One in four adults would feel comfortable returning to concert halls by the end of June – more than football matches or nightclubs, according to a poll.
Research from the Royal Philharmonic Orchestra (RPO) suggests 26% of people would feel confident returning to classical music venues, while 28% would be happy attending the theatre.
This compares to 23% for football matches and 20% for nightclubs.
The RPO’s nationally representative poll asked more than 2,000 adults when they would feel comfortable reengaging with a range of cultural activities, ahead of the expected end of social distancing measures on June 21.
Looking ahead, 39% of adults said they would feel safe returning to concert halls by the end of September, with the majority of adults (51%) planning a return by June 2022.
Although the urge to return to the concert hall by the end of June was largest in London (39%), there was also support in Scotland (29%), the North East (29%) the North West (28%) and the South West (28%).
The Southbank Centre in London recently announced its reopening programme, Summer Reunion, featuring RPO music director designate Vasily Petrenko conducting the orchestra in a programme of works including Rossini, Haydn and Vaughan Williams.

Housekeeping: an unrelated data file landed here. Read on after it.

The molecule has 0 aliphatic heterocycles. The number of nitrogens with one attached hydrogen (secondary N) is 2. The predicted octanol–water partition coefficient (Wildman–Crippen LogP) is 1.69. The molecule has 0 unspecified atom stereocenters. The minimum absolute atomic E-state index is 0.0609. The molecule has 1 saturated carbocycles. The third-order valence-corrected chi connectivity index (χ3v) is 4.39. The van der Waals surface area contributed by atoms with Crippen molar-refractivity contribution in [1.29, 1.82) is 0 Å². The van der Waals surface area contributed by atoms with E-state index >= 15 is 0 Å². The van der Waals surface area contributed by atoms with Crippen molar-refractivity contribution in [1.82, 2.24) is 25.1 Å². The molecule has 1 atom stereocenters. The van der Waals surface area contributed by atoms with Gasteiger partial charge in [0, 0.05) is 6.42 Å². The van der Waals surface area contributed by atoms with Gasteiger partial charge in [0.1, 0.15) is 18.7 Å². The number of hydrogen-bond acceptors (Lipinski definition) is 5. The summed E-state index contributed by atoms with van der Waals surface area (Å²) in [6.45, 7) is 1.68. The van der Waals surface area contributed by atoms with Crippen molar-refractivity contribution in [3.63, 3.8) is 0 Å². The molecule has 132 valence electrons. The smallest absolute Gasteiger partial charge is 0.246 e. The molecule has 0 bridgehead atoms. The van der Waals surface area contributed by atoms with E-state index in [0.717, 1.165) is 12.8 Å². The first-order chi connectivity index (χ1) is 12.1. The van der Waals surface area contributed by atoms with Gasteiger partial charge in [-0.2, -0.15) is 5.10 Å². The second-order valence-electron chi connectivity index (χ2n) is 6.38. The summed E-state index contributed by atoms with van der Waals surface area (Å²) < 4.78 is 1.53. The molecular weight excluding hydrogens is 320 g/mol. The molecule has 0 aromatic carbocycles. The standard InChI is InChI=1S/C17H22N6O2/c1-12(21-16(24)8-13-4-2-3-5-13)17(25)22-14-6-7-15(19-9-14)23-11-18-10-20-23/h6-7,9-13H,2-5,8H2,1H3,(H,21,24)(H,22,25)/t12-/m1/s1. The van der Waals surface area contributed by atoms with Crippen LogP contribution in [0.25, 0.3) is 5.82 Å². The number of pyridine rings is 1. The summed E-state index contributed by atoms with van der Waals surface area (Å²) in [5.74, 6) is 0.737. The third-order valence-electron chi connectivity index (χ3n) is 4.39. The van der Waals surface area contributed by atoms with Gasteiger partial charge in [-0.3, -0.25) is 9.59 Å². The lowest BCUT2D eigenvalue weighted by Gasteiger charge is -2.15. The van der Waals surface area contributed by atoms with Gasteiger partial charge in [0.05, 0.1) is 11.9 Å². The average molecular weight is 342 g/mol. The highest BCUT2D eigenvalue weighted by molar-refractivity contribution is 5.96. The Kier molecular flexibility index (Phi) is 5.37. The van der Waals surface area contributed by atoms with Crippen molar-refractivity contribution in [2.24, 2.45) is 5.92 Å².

James Williams, managing director at the Royal Philharmonic Orchestra, said: “The public’s desire to return to live music this summer is an emphatic vote of confidence in the vibrancy of British arts and an acknowledgement that culture has a vital role to play in helping society to heal and rebuild after this dreadful pandemic.
“Music is one of Britain’s greatest exports to the world and yet, across the UK, the future of the live music scene has been on a knife-edge for more than a year. The support from the Cultural Recovery Fund has been most welcome, but as restrictions ease, the summer months will be crucial.
“Our research shows that 88% of people recognise the arts has been seriously affected by Covid and lockdown.
“It is now time to safely get people back to music venues, to begin the work of rebuilding the arts, supporting people’s wellbeing and giving a much-needed boost to the economy at large.”